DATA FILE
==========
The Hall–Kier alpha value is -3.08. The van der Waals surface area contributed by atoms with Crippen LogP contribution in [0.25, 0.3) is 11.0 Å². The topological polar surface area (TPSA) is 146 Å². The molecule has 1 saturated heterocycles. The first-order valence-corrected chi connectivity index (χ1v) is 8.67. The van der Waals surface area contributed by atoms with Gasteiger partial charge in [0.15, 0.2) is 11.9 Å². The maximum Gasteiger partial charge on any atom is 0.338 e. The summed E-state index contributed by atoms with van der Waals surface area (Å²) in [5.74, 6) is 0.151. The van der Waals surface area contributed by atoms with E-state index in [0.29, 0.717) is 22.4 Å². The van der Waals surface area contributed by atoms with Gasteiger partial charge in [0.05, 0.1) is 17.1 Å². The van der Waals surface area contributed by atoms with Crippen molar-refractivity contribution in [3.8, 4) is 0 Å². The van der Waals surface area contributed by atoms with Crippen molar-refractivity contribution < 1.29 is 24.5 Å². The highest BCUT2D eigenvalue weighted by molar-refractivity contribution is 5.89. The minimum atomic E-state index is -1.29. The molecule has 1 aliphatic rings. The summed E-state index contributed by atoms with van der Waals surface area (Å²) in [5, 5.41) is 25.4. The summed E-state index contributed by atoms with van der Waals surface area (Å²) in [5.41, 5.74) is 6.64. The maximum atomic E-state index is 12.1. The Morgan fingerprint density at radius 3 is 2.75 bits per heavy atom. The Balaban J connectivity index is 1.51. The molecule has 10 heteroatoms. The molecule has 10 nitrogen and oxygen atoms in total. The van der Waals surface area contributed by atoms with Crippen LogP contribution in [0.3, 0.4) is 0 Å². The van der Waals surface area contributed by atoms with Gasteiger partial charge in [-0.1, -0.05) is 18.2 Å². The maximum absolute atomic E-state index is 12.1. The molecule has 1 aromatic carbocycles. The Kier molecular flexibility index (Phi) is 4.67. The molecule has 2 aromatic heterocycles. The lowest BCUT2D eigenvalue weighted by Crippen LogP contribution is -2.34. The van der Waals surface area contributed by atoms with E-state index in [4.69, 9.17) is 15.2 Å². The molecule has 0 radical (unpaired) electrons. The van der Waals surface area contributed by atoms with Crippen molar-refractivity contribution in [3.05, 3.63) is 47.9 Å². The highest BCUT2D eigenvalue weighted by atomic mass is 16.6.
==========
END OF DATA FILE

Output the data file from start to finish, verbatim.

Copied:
The Hall–Kier alpha value is -3.08. The van der Waals surface area contributed by atoms with Crippen LogP contribution in [0.25, 0.3) is 11.0 Å². The topological polar surface area (TPSA) is 146 Å². The molecule has 1 saturated heterocycles. The first-order valence-corrected chi connectivity index (χ1v) is 8.67. The van der Waals surface area contributed by atoms with Gasteiger partial charge in [0.15, 0.2) is 11.9 Å². The maximum Gasteiger partial charge on any atom is 0.338 e. The summed E-state index contributed by atoms with van der Waals surface area (Å²) in [5.74, 6) is 0.151. The van der Waals surface area contributed by atoms with E-state index in [0.29, 0.717) is 22.4 Å². The van der Waals surface area contributed by atoms with Gasteiger partial charge in [0.05, 0.1) is 17.1 Å². The van der Waals surface area contributed by atoms with Crippen molar-refractivity contribution in [3.8, 4) is 0 Å². The van der Waals surface area contributed by atoms with Crippen molar-refractivity contribution < 1.29 is 24.5 Å². The highest BCUT2D eigenvalue weighted by molar-refractivity contribution is 5.89. The minimum atomic E-state index is -1.29. The molecule has 1 aliphatic rings. The summed E-state index contributed by atoms with van der Waals surface area (Å²) in [5, 5.41) is 25.4. The summed E-state index contributed by atoms with van der Waals surface area (Å²) in [5.41, 5.74) is 6.64. The maximum atomic E-state index is 12.1. The Morgan fingerprint density at radius 3 is 2.75 bits per heavy atom. The Balaban J connectivity index is 1.51. The molecule has 10 heteroatoms. The molecule has 10 nitrogen and oxygen atoms in total. The van der Waals surface area contributed by atoms with Crippen LogP contribution in [0.3, 0.4) is 0 Å². The van der Waals surface area contributed by atoms with Gasteiger partial charge in [-0.1, -0.05) is 18.2 Å². The maximum absolute atomic E-state index is 12.1. The molecule has 1 aromatic carbocycles. The Kier molecular flexibility index (Phi) is 4.67. The molecule has 2 aromatic heterocycles. The lowest BCUT2D eigenvalue weighted by Crippen LogP contribution is -2.34. The van der Waals surface area contributed by atoms with E-state index in [4.69, 9.17) is 15.2 Å². The molecule has 0 radical (unpaired) electrons. The van der Waals surface area contributed by atoms with Crippen molar-refractivity contribution in [3.05, 3.63) is 47.9 Å². The highest BCUT2D eigenvalue weighted by atomic mass is 16.6.